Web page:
Cher - Dancing Queen
Is there anything camper than Cher making an album of ABBA bangers? Well yes, actually – cover art which shows two Chers (one blonde, one brunette) recreating a classic Agnetha and Frida pose. Truly, we do not deserve her.
But what’s great about Dancing Queen, which Cher cooked up while filming her fabulous extended cameo in Mamma Mia! Here We Go Again, is it’s not just camp. In a recent interview, Cher bemoaned the fact that ABBA used Agnetha Fältskog and Frida Lyngstad’s voices “like instruments” instead of letting them propel each song. No one could accuse this album’s producer, Mark Taylor, of taking the same approach; Cher’s glorious vocals – still rich and
wonderfully androgynous-sounding – drive each song from beginning to end. And surprisingly, there’s not too much of the Auto-Tune effect that’s been her signature since 1998’s Believe. Vocals aside, many of Cher’s ABBA covers aren’t massively different from the dazzling originals. Her Dancing Queen is perhaps a little ritzier; her Mamma Mia definitely a little tinier; and her Waterloo borrows the stomping beat from Amii Stewart’s disco classic Knock On Wood – honestly, it works. Elsewhere, she and Taylor turn The Winner Takes It All into a disco ballad and waft some poppers over SOS. The results are a little more glittery than the versions you know and love, but at the same time, reassuringly familiar.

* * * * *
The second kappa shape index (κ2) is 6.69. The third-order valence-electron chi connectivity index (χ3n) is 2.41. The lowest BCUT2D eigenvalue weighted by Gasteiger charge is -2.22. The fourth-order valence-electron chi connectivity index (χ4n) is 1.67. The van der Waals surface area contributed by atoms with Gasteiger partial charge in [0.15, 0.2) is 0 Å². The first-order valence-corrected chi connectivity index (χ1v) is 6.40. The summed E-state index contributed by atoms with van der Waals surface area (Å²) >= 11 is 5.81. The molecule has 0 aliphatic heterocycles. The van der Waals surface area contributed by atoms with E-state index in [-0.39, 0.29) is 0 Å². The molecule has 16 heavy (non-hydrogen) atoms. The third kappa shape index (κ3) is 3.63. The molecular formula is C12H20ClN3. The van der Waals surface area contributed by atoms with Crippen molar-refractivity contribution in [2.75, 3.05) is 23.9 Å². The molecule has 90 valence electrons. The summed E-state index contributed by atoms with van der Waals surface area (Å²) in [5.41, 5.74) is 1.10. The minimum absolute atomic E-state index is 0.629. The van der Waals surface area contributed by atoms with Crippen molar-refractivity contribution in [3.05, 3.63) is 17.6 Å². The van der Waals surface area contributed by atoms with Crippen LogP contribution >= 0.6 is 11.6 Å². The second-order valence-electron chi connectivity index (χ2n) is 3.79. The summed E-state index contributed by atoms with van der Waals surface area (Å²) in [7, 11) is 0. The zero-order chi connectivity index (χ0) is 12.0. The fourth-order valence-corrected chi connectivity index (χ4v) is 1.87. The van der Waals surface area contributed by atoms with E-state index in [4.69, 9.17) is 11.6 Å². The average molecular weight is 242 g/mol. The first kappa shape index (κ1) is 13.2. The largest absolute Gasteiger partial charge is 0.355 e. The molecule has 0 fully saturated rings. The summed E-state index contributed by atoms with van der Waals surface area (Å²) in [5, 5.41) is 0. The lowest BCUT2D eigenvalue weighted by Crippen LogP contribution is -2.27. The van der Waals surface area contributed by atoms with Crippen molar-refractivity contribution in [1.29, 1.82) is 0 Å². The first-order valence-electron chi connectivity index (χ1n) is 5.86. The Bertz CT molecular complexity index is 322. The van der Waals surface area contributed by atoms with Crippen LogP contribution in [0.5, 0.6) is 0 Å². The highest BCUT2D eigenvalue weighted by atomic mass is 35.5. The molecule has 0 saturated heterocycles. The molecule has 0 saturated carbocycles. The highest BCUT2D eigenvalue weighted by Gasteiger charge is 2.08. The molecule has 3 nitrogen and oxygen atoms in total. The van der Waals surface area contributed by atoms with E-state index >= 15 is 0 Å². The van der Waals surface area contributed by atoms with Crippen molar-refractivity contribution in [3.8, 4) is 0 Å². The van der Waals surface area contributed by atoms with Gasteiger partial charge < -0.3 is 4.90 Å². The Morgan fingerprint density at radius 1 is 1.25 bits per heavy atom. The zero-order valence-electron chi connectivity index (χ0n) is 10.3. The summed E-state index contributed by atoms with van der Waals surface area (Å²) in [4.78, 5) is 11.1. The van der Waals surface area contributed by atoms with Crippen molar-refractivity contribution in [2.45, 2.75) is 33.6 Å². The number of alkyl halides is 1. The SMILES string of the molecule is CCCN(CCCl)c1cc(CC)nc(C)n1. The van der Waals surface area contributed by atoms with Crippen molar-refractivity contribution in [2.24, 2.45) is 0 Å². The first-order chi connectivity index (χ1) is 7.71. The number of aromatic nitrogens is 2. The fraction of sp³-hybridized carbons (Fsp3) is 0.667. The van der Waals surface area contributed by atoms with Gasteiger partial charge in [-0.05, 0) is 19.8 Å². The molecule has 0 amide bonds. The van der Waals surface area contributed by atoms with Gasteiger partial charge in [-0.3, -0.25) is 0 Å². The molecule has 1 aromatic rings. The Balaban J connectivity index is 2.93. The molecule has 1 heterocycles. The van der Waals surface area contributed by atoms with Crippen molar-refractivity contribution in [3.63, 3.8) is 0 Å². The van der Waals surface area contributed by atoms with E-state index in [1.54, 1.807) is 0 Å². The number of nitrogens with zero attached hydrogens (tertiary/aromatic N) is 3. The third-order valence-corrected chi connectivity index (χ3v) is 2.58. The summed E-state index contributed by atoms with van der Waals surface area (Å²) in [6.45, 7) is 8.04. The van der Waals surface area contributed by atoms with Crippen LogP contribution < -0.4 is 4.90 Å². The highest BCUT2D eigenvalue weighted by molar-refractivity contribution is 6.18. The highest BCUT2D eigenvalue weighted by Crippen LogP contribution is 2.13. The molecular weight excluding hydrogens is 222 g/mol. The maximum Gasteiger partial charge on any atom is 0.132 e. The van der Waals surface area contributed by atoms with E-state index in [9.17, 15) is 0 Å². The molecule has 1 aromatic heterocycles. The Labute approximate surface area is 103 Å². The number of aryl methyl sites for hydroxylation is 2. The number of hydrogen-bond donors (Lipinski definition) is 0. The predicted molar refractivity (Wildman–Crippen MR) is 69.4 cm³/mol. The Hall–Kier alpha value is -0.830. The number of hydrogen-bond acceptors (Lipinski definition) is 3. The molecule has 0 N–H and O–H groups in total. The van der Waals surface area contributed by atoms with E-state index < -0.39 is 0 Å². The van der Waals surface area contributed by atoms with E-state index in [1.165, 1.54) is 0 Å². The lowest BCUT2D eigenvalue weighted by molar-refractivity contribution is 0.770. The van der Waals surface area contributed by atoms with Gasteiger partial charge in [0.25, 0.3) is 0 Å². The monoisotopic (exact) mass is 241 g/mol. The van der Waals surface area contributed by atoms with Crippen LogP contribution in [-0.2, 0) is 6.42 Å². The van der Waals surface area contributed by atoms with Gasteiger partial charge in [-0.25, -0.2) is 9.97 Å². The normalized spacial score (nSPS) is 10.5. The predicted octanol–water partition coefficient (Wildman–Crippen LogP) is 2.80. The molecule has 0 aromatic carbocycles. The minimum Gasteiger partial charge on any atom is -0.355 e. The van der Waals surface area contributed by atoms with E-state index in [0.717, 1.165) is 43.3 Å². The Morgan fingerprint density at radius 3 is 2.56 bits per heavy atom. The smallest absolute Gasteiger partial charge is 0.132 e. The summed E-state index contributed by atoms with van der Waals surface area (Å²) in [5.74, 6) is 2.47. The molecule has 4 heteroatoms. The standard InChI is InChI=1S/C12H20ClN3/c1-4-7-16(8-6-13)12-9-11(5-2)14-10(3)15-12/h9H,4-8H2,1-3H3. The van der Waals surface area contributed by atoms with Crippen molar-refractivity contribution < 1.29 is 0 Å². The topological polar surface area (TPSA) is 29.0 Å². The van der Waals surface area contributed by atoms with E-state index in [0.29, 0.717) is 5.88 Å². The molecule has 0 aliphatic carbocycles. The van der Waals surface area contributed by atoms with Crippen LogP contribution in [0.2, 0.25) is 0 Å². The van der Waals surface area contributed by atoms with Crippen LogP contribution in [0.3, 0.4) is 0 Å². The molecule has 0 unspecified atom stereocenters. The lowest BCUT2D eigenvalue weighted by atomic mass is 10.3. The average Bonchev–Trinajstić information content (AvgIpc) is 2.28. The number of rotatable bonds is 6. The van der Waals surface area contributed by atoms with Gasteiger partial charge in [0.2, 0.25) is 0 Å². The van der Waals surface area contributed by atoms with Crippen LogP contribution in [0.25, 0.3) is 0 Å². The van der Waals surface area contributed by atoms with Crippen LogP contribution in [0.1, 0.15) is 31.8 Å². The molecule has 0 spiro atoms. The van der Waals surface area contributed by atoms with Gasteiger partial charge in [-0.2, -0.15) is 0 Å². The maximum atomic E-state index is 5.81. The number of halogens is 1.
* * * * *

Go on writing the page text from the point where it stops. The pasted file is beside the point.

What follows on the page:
But the biest revelations are the ballads. Her rendition of One of Us is genuinely affecting and shows what an underrated singer she is (even if Cher herself has said, hilariously, “I’m just not a Cher fan”). It’s also moving to hear Cher sing lines like The Name of the Game’s “I was an impossible case” or Chiquitita’s “Try once more, like we did before” in full-on emotional mode. Anyone who’s seen Mamma Mia! Here We Go Again will know Cher can really belt out Fernando, but the version here is preferable if you find Andy Garcia’s backing vocals a little distracting.
Purists will ask why anyone needs any more versions of ABBA songs, especially after Meryl Streep and the gang have slayed them in two Mamma Mia! movies. But they’re missing the point: Dancing Queen is an instant gay classic, plenty of fun and poignant too, that adds an extra layer of gloss to both Cher’s legacy and ABBA’s.